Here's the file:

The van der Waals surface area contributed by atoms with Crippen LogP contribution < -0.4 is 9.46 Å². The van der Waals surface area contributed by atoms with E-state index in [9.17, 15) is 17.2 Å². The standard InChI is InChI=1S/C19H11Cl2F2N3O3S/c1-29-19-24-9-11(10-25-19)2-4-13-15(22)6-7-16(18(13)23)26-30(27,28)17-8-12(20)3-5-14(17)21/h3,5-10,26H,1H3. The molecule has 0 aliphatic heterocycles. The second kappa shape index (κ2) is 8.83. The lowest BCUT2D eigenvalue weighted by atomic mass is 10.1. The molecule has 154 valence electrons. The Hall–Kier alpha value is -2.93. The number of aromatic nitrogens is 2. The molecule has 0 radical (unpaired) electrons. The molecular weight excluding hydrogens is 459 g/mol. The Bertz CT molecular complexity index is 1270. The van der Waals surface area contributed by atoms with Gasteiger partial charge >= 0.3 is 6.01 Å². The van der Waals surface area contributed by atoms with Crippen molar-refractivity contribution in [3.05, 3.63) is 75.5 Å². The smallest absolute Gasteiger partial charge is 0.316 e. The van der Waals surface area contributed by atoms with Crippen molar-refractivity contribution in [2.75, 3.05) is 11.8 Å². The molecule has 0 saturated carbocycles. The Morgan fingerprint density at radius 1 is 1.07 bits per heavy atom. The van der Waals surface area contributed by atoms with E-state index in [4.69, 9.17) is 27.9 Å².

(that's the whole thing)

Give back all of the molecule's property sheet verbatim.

The van der Waals surface area contributed by atoms with Crippen LogP contribution < -0.4 is 9.46 Å². The van der Waals surface area contributed by atoms with E-state index in [9.17, 15) is 17.2 Å². The standard InChI is InChI=1S/C19H11Cl2F2N3O3S/c1-29-19-24-9-11(10-25-19)2-4-13-15(22)6-7-16(18(13)23)26-30(27,28)17-8-12(20)3-5-14(17)21/h3,5-10,26H,1H3. The molecule has 0 aliphatic heterocycles. The second kappa shape index (κ2) is 8.83. The lowest BCUT2D eigenvalue weighted by atomic mass is 10.1. The molecule has 154 valence electrons. The Hall–Kier alpha value is -2.93. The number of aromatic nitrogens is 2. The molecule has 0 radical (unpaired) electrons. The molecular weight excluding hydrogens is 459 g/mol. The Bertz CT molecular complexity index is 1270. The van der Waals surface area contributed by atoms with Gasteiger partial charge >= 0.3 is 6.01 Å². The van der Waals surface area contributed by atoms with Crippen molar-refractivity contribution in [3.05, 3.63) is 75.5 Å². The smallest absolute Gasteiger partial charge is 0.316 e. The van der Waals surface area contributed by atoms with Crippen molar-refractivity contribution in [2.75, 3.05) is 11.8 Å². The molecule has 0 saturated carbocycles. The Morgan fingerprint density at radius 1 is 1.07 bits per heavy atom. The van der Waals surface area contributed by atoms with E-state index in [4.69, 9.17) is 27.9 Å².